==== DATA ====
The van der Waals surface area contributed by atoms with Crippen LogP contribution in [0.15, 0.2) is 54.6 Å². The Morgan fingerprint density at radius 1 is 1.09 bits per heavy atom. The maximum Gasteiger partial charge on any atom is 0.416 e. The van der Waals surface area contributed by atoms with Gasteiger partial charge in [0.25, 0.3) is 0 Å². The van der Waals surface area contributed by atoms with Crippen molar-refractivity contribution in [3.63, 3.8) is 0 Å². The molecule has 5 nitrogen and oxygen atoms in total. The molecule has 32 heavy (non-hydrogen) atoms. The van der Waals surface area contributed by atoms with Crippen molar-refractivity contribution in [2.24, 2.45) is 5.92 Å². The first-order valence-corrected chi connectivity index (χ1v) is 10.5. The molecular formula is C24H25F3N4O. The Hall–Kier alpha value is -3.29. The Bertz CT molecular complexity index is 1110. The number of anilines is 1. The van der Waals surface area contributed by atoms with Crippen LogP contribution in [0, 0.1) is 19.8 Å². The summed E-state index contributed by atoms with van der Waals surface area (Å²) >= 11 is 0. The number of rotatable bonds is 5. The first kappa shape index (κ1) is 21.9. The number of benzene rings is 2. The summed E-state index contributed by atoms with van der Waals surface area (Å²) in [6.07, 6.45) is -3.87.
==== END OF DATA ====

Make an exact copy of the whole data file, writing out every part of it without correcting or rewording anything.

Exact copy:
The van der Waals surface area contributed by atoms with Crippen LogP contribution in [0.15, 0.2) is 54.6 Å². The Morgan fingerprint density at radius 1 is 1.09 bits per heavy atom. The maximum Gasteiger partial charge on any atom is 0.416 e. The van der Waals surface area contributed by atoms with Gasteiger partial charge in [0.25, 0.3) is 0 Å². The van der Waals surface area contributed by atoms with Crippen molar-refractivity contribution in [3.63, 3.8) is 0 Å². The molecule has 5 nitrogen and oxygen atoms in total. The molecule has 32 heavy (non-hydrogen) atoms. The van der Waals surface area contributed by atoms with Crippen molar-refractivity contribution in [2.24, 2.45) is 5.92 Å². The first-order valence-corrected chi connectivity index (χ1v) is 10.5. The molecular formula is C24H25F3N4O. The Hall–Kier alpha value is -3.29. The Bertz CT molecular complexity index is 1110. The number of anilines is 1. The van der Waals surface area contributed by atoms with Crippen LogP contribution in [0, 0.1) is 19.8 Å². The summed E-state index contributed by atoms with van der Waals surface area (Å²) >= 11 is 0. The number of rotatable bonds is 5. The first kappa shape index (κ1) is 21.9. The number of benzene rings is 2. The summed E-state index contributed by atoms with van der Waals surface area (Å²) in [6.07, 6.45) is -3.87.